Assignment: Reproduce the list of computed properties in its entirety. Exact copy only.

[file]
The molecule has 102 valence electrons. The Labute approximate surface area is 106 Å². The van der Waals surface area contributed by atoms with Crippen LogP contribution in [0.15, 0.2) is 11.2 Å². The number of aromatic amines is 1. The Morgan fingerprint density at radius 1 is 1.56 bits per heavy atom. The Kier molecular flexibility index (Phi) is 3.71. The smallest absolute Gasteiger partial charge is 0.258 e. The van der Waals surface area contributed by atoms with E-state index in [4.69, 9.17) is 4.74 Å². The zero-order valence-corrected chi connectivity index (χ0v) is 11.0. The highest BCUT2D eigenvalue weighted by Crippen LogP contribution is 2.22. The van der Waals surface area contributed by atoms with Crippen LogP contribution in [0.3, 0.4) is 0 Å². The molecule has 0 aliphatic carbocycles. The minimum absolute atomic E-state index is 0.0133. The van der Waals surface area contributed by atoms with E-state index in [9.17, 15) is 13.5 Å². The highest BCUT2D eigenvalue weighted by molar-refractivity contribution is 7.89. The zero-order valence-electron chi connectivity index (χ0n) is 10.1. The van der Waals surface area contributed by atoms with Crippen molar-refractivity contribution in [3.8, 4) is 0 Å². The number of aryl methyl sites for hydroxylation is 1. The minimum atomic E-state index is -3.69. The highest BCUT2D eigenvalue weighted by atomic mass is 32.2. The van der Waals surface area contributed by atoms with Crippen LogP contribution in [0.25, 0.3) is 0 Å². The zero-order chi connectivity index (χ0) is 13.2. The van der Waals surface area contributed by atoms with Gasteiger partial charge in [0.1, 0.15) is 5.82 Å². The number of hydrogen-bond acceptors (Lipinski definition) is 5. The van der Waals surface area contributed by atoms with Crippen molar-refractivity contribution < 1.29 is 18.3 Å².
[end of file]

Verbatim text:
The molecule has 102 valence electrons. The Labute approximate surface area is 106 Å². The van der Waals surface area contributed by atoms with Crippen LogP contribution in [0.15, 0.2) is 11.2 Å². The number of aromatic amines is 1. The Morgan fingerprint density at radius 1 is 1.56 bits per heavy atom. The Kier molecular flexibility index (Phi) is 3.71. The smallest absolute Gasteiger partial charge is 0.258 e. The van der Waals surface area contributed by atoms with E-state index in [4.69, 9.17) is 4.74 Å². The zero-order valence-corrected chi connectivity index (χ0v) is 11.0. The highest BCUT2D eigenvalue weighted by Crippen LogP contribution is 2.22. The van der Waals surface area contributed by atoms with Crippen LogP contribution in [0.3, 0.4) is 0 Å². The molecule has 0 aliphatic carbocycles. The minimum absolute atomic E-state index is 0.0133. The van der Waals surface area contributed by atoms with E-state index in [9.17, 15) is 13.5 Å². The highest BCUT2D eigenvalue weighted by molar-refractivity contribution is 7.89. The zero-order valence-electron chi connectivity index (χ0n) is 10.1. The van der Waals surface area contributed by atoms with Crippen molar-refractivity contribution in [3.8, 4) is 0 Å². The number of aryl methyl sites for hydroxylation is 1. The minimum atomic E-state index is -3.69. The highest BCUT2D eigenvalue weighted by atomic mass is 32.2. The van der Waals surface area contributed by atoms with Crippen LogP contribution in [0.25, 0.3) is 0 Å². The zero-order chi connectivity index (χ0) is 13.2. The van der Waals surface area contributed by atoms with Gasteiger partial charge in [0.1, 0.15) is 5.82 Å². The number of hydrogen-bond acceptors (Lipinski definition) is 5. The van der Waals surface area contributed by atoms with Crippen molar-refractivity contribution < 1.29 is 18.3 Å².